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Should Charging Parties Read Your Position Statement? EEOC Says Yes.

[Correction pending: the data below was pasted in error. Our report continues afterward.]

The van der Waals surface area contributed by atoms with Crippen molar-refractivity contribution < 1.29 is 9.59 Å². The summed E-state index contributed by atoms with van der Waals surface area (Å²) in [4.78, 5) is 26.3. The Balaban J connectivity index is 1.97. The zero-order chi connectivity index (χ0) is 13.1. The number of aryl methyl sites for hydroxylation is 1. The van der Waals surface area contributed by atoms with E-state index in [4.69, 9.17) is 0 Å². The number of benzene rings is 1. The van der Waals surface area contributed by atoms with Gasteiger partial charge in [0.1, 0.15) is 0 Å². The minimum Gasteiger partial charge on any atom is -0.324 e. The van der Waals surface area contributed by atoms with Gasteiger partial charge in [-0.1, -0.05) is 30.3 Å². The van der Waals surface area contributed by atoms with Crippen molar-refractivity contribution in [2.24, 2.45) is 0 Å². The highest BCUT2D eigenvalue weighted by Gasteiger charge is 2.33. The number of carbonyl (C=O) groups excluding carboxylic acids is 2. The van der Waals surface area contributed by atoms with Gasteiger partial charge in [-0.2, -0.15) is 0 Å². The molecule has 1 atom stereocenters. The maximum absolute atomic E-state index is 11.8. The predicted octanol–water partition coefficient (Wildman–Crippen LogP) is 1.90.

The EEOC is implementing nationwide procedures that will disclose employer position statements - submitted in response to charges of discrimination - to charging parties and their attorneys upon request during the course of the EEOC’s investigation of the charge. If the employer’s position statement is provided to a charging party, there is a 20-day period for the charging party to provide a response to the EEOC, but that response will not be provided to the respondent/employer during the investigation, according to a summary posted on the EEOC’s website. Although it is likely that some EEOC investigators have been sharing information from the position statement on an informal basis with charging parties as part of their investigations, the formal announcement by EEOC that all charging parties will be able to read position statements and respond during the investigation is a new development.  Historically, charging parties have been able to access the EEOC’s investigation file (including the position statement) after the Notice of Dismissal and Right to Sue had been issued, and employers have been able to request the EEOC’s investigation file after a lawsuit is filed. From a practical standpoint, employers will want to investigation charge allegations thoroughly and continue to carefully draft positions statements to provide information that is factual and persuasive with an eye toward convincing not only the EEOC investigator that dismissal is warranted but also to perhaps convince the charging party (and his/her attorney) of the strength of the employer’s position. Given the likelihood that an employee’s attorney will request the standard operating procedure during the investigation, employers should consider getting their attorneys involved at the earliest opportunity when an EEOC charge is received. To allay concerns regarding confidential information that employers may need to provide when submitting a position statement, the EEOC is asking employers to separate out any confidential documents and file them with a confidential designation. Confidential records and information will not be provided to the charging party during the investigation, the EEOC says. In situations where confidential commercial or financial information, or sensitive medical information, is relevant to an investigation, employers are encouraged to refer to, but not identify, such information in the position statement. Supporting documents (such as medical information relevant to a disability discrimination claim under the ADA) should be in separate attachments labeled as confidential with an explanation justifying the confidentiality designation. As to the charging party’s medical information, the EEOC says such information is not to be deemed confidential medical information in relation to the investigation. The new procedures apply to all EEOC position statements that the EEOC has requested from Jan. 1, 2016, going forward. The EEOC also has set up a system for digital filing of position statements. The EEOC’s procedures also continue the general practice of requiring employers to file a position statement within 30 days of issuance of the charge, but EEOC will allow extensions upon request for good cause, and with a showing that the employer has been exercising diligence to prepare and submit the position statement. To assist the parties in better understanding the EEOC’s expectations with respect to position statements submitted during an investigation, the EEOC also has published a set of guidelines in Q&A format – one for respondents and one for charging parties.


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